Steam blocking is a gentle way to shape knit garments, blankets and scarves. Instead of soaking the garment in water and pinning it to air dry—as you commonly do when blocking a knitted garment—you are steaming it, most commonly with a typical household iron. There are many benefits to steam blocking, including that you can shape your garment, fix or cover up small mistakes, and set stitches to appear more evenly.
In order to complete any blocking project, you will need a few tools in addition to your garment, such as pins, a blocking board, a tape measure, water (preferably distilled so that you don't have any extra hardening agents depending upon where you live) and an iron. There are a variety of blocking boards that can be used- any of which will get the job done. Many knitters use blocking boards made specifically for knitting, others use foam boards originally intended for science fair projects, and some find that using foam rubber baby floor mats is a great way to pin and block.
The good news is that regardless of your tools, steam blocking is easy! To steam block, simply pin your garment out to the desired dimensions making sure the wrong side is facing up. Wet an old pillowcase or thin towel and wring out the excess water so that it's damp and place it on top of the garment. Then use a household iron at its hottest setting, and press down lightly forcing the steam through the garment. Repeat this all over the garment until the pillowcase is dry. Then let the garment dry for approximately 30 minutes.
Another way to steam block is to take the iron, put it on the steam setting, and hover it about an inch to half inch away from the garment. The goal is for the steam to go through the garment without ever touching the iron to the piece. Keep the iron moving along the length of the garment and then let it dry for 30 minutes or so.
Steam blocking is a great way to get your wool or cotton knit items into the desired shape. For more delicate items like cashmere and acrylic, spritz blocking is recommended. For this, the item is pinned to the desired shape and lightly spritzed with water from a spray bottle and left to dry.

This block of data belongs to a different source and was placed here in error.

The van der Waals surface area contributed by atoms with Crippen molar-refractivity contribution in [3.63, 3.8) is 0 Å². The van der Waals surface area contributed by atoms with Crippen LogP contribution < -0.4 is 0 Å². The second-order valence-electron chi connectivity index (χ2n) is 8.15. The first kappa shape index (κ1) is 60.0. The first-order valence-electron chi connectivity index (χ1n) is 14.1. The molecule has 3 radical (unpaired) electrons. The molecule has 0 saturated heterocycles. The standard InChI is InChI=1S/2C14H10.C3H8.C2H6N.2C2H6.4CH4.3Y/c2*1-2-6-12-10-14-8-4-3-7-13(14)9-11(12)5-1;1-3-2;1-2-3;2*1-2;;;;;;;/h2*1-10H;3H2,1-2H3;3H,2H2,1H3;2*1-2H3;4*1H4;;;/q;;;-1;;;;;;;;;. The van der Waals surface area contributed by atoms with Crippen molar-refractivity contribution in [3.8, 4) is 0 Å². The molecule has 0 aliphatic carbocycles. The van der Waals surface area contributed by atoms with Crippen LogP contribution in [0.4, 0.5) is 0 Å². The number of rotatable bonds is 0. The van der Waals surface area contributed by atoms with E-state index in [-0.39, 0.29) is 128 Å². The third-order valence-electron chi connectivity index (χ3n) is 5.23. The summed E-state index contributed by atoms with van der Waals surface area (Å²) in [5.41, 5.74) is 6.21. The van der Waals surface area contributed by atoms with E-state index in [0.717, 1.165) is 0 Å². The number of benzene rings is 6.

Acrylic yarn can also be "killed" to create a softer and more limp fabric. Killing it removes all of the structure from the garment so this should only be done when additional draping is desired. By applying heat to the garment though steam blocking or ironing the fabric directly, the plastic fibers in the acrylic yarn will essentially melt together. Though once you've "killed" a garment, it cannot go back to its original shape, so make sure you decide wisely which acrylic pieces to use this technique on.
In addition, you should never try to block silk, as the fibers are far too delicate to withstand the heat. If you need a certain size or shape with silk, always create a gauge swatch first instead of relying on water and steam to help.
No matter your method, steam blocking is the perfect way to make your garment behave and shape to the look and fit you desire. If you are looking to learn more about the more common process of knit blocking, this tutorial offers a step-by-step guide, while the class Blocking Handknits provides detailed, in-depth instruction for blocking.